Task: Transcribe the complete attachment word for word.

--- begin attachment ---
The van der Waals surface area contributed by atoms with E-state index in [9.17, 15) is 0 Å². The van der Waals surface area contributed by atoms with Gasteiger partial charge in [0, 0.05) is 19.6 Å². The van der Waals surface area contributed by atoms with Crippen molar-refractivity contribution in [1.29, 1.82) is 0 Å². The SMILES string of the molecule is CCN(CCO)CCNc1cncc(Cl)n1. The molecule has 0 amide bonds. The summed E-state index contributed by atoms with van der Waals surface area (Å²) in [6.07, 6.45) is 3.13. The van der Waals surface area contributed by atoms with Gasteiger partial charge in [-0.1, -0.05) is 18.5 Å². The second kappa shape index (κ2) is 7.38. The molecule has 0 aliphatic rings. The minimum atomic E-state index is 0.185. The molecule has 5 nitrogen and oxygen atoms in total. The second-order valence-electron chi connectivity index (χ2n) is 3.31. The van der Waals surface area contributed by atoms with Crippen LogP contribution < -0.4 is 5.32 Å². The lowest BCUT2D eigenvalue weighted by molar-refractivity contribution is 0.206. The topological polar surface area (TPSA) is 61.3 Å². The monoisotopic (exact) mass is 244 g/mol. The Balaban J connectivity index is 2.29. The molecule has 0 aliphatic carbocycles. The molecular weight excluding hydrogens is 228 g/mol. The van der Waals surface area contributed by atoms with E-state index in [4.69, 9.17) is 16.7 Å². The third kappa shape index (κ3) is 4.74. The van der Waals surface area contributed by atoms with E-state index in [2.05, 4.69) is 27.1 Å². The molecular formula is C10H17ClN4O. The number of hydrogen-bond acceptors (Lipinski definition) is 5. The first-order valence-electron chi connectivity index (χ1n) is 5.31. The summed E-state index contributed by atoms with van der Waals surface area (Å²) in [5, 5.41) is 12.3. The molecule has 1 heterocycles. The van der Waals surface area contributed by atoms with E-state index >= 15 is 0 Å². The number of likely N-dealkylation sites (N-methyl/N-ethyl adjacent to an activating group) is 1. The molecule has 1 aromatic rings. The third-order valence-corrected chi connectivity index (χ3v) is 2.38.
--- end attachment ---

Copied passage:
The van der Waals surface area contributed by atoms with E-state index in [9.17, 15) is 0 Å². The van der Waals surface area contributed by atoms with Gasteiger partial charge in [0, 0.05) is 19.6 Å². The van der Waals surface area contributed by atoms with Crippen molar-refractivity contribution in [1.29, 1.82) is 0 Å². The SMILES string of the molecule is CCN(CCO)CCNc1cncc(Cl)n1. The molecule has 0 amide bonds. The summed E-state index contributed by atoms with van der Waals surface area (Å²) in [6.07, 6.45) is 3.13. The van der Waals surface area contributed by atoms with Gasteiger partial charge in [-0.1, -0.05) is 18.5 Å². The second kappa shape index (κ2) is 7.38. The molecule has 0 aliphatic rings. The minimum atomic E-state index is 0.185. The molecule has 5 nitrogen and oxygen atoms in total. The second-order valence-electron chi connectivity index (χ2n) is 3.31. The van der Waals surface area contributed by atoms with Crippen LogP contribution < -0.4 is 5.32 Å². The lowest BCUT2D eigenvalue weighted by molar-refractivity contribution is 0.206. The topological polar surface area (TPSA) is 61.3 Å². The monoisotopic (exact) mass is 244 g/mol. The Balaban J connectivity index is 2.29. The molecule has 0 aliphatic carbocycles. The molecular weight excluding hydrogens is 228 g/mol. The van der Waals surface area contributed by atoms with E-state index in [4.69, 9.17) is 16.7 Å². The third kappa shape index (κ3) is 4.74. The van der Waals surface area contributed by atoms with E-state index in [2.05, 4.69) is 27.1 Å². The molecular formula is C10H17ClN4O. The number of hydrogen-bond acceptors (Lipinski definition) is 5. The first-order valence-electron chi connectivity index (χ1n) is 5.31. The summed E-state index contributed by atoms with van der Waals surface area (Å²) in [5, 5.41) is 12.3. The molecule has 1 heterocycles. The van der Waals surface area contributed by atoms with E-state index >= 15 is 0 Å². The number of likely N-dealkylation sites (N-methyl/N-ethyl adjacent to an activating group) is 1. The molecule has 1 aromatic rings. The third-order valence-corrected chi connectivity index (χ3v) is 2.38.